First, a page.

A leading international human rights group asserted Tuesday that Egyptian authorities likely committed crimes against humanity in the deaths of hundreds of demonstrators last August, most of them supporters of deposed Islamist President Mohamed Morsi and his Muslim Brotherhood.
Egypt sharply disputed the findings of New York-based Human Rights Watch and barred senior representatives of the organization from entering the country to publicly present their report, which was based on a yearlong investigation.
The group urged that an international commission of inquiry be convened to investigate the “widespread and systematic” killings in Cairo’s Rabaa Al-Adawiya Square and several other locales. At least 817 people and possibly more than 1,000 were killed by security forces at Rabaa alone, Human Rights Watch said.
The document calls for an independent probe of the role of President Abdel Fattah Sisi, the then-military chief, and other senior military and security officials. It alleges that the security forces were essentially given carte blanche to use deadly force against protesters, and that the official plan for dealing with Morsi backers envisioned the likely deaths of several thousand demonstrators.
The violence erupted six weeks after the military removed Morsi from office after mass demonstrations demanding an end to his rule. Morsi, who is now on trial for a variety of capital offenses, was Egypt’s first freely elected president.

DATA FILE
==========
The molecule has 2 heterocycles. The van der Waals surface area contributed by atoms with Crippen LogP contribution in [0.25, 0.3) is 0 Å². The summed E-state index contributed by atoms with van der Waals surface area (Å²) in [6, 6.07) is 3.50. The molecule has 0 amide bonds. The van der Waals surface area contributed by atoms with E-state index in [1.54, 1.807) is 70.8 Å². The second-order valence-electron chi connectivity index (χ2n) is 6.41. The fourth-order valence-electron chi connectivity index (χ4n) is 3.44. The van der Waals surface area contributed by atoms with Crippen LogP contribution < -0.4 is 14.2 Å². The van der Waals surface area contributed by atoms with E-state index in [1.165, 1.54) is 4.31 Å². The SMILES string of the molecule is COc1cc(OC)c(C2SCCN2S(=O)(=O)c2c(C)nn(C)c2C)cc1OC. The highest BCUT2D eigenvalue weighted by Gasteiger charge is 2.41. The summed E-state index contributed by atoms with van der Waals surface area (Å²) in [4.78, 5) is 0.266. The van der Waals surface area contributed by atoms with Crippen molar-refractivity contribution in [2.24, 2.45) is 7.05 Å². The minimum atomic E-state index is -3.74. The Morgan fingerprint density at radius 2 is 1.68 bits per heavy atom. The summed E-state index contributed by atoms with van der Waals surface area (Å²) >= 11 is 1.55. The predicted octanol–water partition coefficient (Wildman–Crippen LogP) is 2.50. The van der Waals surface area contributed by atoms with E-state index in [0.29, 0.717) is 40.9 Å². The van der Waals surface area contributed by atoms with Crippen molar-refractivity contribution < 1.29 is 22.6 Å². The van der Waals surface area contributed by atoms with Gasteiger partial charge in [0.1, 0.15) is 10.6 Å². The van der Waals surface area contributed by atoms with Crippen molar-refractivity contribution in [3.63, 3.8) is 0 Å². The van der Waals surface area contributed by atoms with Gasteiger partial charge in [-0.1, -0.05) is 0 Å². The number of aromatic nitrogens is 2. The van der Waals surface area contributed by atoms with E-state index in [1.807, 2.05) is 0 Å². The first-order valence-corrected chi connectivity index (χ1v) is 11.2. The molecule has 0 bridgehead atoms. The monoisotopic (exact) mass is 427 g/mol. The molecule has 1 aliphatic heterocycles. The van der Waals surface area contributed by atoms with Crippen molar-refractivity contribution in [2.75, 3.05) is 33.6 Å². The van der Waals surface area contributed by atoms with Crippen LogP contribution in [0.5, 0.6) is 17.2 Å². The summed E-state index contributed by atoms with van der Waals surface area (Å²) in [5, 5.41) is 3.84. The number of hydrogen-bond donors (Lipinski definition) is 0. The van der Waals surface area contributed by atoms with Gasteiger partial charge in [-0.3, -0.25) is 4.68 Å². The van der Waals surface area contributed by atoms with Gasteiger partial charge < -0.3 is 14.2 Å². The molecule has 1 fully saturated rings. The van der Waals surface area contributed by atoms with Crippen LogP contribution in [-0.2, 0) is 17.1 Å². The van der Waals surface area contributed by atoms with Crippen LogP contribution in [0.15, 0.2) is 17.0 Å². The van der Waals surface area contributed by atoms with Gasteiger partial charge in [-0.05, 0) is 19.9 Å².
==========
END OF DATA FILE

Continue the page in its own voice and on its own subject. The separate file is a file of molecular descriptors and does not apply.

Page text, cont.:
The Egyptian government conducted its own investigation of the deaths in mid-August of last year, when pro-Morsi sit-in camps were dispersed by police and soldiers. A government-backed human rights panel put the death toll at less than 700, and found – without implicating particular officials – that both sides had used excessive force.
Responding to Tuesday’s Human Rights Watch report, Egypt’s official State Information Service said the findings were characterized by “negativity and bias” and “ignored terrorist acts carried out by the Muslim Brotherhood and their supporters.”
In the year since the killings, Egyptian authorities have carried out a wide-ranging crackdown on the Muslim Brotherhood, the region’s oldest and largest Islamist movement, and curtailed a range of basic rights, including freedom of speech and assembly. The judiciary system has also rendered a series of harsh mass verdicts against alleged Brotherhood backers.
Many government opponents, both Islamist and secular, have been imprisoned under a tough anti-protest law. Academics, activists, filmmakers and journalists have faced prosecution for activities allegedly endangering national security, including three journalists from the Qatar-based broadcaster Al Jazeera English, who were sentenced earlier this summer to seven-year prison terms on terrorism-related charges.Copyright © 2015, Los Angeles Times